Ribbons of orange and pink and magenta were disappearing along the edge of the horizon as I pulled into a rest stop. I opened the letter again.

      She doesn't have the heart to break the news to you. I lined up a job in the    

      city, she's transferring to NYU in the fall. She doesn't even know I'm

      writing to you. I'll tell her in a couple of days when it's too late for her to try

      to talk me out of it. Sorry, man.
                                                                       Tom M.

I re-read every line until the words faded in the dark. Two tractor trailers were parked at the far end of the lot. I stared at their taillights, listened to their engines softly idling, gulped cold fresh air until my lungs burned. After a long while, I folded the letter, slid it back into the envelope and put it in my coat pocket. I shifted the car into gear and slowly drove home.

Nancy was sitting in the living room by the fire, an afghan pulled tight under her chin, her hands wrapped around a mug of chamomile tea. Her eyes were watery, the tip of her nose red and raw.

"How is your mother?" she asked.

"She's fine." I sat down across from her, my coat still on.

"Something wrong?"

"Nothing's wrong."

She looked at me dubiously. I took the letter out of my pocket and handed it to her. Her eyes scanned the front of the envelope. I thought I saw her flinch.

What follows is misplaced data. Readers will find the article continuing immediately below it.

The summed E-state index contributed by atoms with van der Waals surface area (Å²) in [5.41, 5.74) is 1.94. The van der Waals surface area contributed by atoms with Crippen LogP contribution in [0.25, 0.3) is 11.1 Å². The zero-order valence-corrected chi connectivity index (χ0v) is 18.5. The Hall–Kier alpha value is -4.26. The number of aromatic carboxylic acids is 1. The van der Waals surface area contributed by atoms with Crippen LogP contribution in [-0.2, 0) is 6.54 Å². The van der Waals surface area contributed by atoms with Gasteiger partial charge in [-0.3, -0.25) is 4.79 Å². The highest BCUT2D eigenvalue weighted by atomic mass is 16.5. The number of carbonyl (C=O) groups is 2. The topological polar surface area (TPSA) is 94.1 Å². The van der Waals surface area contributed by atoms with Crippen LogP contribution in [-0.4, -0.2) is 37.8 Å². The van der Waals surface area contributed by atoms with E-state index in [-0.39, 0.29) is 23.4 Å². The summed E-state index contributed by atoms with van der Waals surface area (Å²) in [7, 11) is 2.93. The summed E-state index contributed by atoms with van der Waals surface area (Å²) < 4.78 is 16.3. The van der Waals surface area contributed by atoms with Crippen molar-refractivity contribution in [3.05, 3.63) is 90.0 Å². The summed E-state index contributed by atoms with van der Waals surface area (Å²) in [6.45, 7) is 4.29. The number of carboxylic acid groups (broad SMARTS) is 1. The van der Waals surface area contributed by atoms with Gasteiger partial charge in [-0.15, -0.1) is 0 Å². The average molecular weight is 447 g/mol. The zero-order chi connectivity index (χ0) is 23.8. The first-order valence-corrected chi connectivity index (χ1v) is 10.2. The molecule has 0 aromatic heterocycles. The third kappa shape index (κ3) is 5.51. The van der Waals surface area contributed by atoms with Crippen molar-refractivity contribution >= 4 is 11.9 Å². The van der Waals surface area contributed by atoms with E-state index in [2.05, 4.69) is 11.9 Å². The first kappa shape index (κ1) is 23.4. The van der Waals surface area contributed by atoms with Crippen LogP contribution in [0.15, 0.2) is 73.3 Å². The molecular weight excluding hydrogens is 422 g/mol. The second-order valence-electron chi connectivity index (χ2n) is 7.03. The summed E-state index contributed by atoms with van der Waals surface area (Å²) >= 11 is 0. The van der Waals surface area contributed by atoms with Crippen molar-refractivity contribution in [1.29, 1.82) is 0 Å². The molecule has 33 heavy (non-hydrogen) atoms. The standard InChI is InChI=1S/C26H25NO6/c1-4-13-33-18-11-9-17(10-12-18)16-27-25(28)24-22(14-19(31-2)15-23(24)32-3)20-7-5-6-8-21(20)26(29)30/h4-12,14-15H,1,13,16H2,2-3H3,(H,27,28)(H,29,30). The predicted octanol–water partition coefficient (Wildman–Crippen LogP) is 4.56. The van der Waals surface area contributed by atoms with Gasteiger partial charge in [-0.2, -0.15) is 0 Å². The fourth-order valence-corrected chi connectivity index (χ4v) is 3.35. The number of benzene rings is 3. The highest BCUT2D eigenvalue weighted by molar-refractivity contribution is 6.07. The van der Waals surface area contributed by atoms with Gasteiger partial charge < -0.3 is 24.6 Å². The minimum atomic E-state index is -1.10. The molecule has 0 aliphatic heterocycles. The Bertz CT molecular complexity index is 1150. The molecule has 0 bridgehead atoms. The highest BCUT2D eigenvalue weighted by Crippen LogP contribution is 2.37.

"She said it came in the mail Thursday. It was probably in with Dad's old photos."

She set the letter down gently on the coffee table.

"Aren't you going to read it?"

"No." There was a long silence. Then she sighed. "It was along time ago, Bill."

"He said you were going to transfer to N.Y.U. to be with him. He said you were 'on fire'. Were you?"

"He told me he was going to write you, but I didn't think he ever did. Tom was always so dramatic. Don't you remember?"

"You didn't answer my question."

"I married you. We've lived happily ever after, as the saying goes. We raised three beautiful children together. That was almost forty years ago now. Whatever happened back then doesn't change anything."

She looked at me sadly, lovingly. I wanted to believe she was right.

"Does it?" she asked softly.

I took the letter from her hand and stepped over to the fireplace. I reached down and a small flame caught and rippled diagonally across the page. When my fingers grew hot, I let it go and watched as it dissolved to carbon.